SOURCE: , , , , , Proxy Finnegan Component Scores for Eat, Sleep, Console in a Cohort of Opioid-Exposed Neonates.
OBJECTIVES: The Finnegan Neonatal Abstinence Score (FNAS) monitors infants with neonatal abstinence syndrome (NAS), but it has been criticized for being time consuming and subjective. Many institutions have transitioned to a more straightforward screening tool, Eat, Sleep, Console (ESC), an assessment based on 3 simple observations with a focus on maximizing nonpharmacologic therapies. We aimed to compare the sensitivity and specificity of the ESC with that of the FNAS to determine if infants who needed pharmacologic therapy could potentially be missed when assessed by using ESC.
METHODS: A retrospective cohort study of infants identified by International Classification of Diseases, Ninth Revision and International Classification of Diseases, 10th Revision billing codes for NAS. FNAS scores were recorded every 4 hours for the entire hospitalization. ESC proxy scores were created by using components of the FNAS that referenced eating, sleeping, and consoling. Detailed demographic and clinical data were manually extracted regarding opioid exposures and pharmacologic treatment of NAS.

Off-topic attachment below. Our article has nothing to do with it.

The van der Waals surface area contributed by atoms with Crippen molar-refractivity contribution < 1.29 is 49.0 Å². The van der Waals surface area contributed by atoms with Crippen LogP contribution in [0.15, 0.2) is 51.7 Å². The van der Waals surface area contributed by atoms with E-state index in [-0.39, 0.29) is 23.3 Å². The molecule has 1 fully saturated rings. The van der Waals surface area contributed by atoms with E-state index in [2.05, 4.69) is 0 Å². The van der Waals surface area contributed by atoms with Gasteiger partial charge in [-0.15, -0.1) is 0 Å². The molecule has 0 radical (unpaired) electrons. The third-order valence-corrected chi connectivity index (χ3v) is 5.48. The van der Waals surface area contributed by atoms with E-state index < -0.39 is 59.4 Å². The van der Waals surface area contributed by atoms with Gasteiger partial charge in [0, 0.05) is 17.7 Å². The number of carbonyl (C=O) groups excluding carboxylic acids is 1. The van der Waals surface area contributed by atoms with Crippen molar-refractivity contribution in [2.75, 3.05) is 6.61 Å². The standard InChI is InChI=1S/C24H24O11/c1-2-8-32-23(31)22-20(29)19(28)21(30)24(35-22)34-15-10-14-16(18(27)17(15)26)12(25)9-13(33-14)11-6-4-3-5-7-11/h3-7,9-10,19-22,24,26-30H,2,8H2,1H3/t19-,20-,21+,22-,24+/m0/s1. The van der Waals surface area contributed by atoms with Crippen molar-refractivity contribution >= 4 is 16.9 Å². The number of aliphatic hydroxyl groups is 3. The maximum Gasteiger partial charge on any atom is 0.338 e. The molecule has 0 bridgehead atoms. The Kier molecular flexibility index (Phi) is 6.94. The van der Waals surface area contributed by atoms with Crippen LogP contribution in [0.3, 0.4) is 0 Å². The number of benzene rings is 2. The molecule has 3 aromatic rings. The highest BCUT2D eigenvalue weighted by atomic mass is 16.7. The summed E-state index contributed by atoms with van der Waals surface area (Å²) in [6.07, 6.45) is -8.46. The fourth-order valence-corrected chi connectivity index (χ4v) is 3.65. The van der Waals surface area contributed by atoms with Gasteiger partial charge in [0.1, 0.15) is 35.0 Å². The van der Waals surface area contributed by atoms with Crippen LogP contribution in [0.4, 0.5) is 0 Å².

RESULTS: From 2013 to 2016, 423 infants ≥37 weeks’ gestation had a total of 33 115 FNAS scores over 921 days of observation. In total, 287 (68%) were exposed to buprenorphine, 100 (23.7%) were exposed to methadone, and 165 (39%) were pharmacologically treated. The FNAS was 94.8% sensitive and 63.5% specific for pharmacologic treatment, and the ESC proxy variables were 99.4% sensitive and 40.2% specific (P < .01).
CONCLUSIONS: ESC proxy variables have slightly higher sensitivity compared with FNAS, suggesting that ESC use is unlikely to miss infants requiring treatment who would have been identified by FNAS. Transitioning from FNAS to ESC is not likely to impair the care of infants with NAS.
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